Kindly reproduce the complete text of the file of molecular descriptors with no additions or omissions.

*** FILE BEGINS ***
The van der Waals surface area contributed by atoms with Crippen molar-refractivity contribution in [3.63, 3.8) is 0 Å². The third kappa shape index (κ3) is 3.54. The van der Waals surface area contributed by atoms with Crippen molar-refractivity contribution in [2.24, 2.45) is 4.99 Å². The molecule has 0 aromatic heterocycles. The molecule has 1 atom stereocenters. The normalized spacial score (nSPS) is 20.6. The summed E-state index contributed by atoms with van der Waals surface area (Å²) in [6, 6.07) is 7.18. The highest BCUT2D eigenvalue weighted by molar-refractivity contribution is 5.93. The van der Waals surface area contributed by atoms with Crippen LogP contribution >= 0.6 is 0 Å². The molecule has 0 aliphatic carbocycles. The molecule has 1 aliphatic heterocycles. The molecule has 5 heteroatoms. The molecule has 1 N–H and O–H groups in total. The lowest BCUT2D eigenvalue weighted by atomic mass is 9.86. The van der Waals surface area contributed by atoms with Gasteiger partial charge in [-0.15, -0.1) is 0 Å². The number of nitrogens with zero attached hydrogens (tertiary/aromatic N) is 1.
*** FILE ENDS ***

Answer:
The van der Waals surface area contributed by atoms with Crippen molar-refractivity contribution in [3.63, 3.8) is 0 Å². The third kappa shape index (κ3) is 3.54. The van der Waals surface area contributed by atoms with Crippen molar-refractivity contribution in [2.24, 2.45) is 4.99 Å². The molecule has 0 aromatic heterocycles. The molecule has 1 atom stereocenters. The normalized spacial score (nSPS) is 20.6. The summed E-state index contributed by atoms with van der Waals surface area (Å²) in [6, 6.07) is 7.18. The highest BCUT2D eigenvalue weighted by molar-refractivity contribution is 5.93. The van der Waals surface area contributed by atoms with Crippen LogP contribution >= 0.6 is 0 Å². The molecule has 0 aliphatic carbocycles. The molecule has 1 aliphatic heterocycles. The molecule has 5 heteroatoms. The molecule has 1 N–H and O–H groups in total. The lowest BCUT2D eigenvalue weighted by atomic mass is 9.86. The van der Waals surface area contributed by atoms with Gasteiger partial charge in [-0.15, -0.1) is 0 Å². The number of nitrogens with zero attached hydrogens (tertiary/aromatic N) is 1.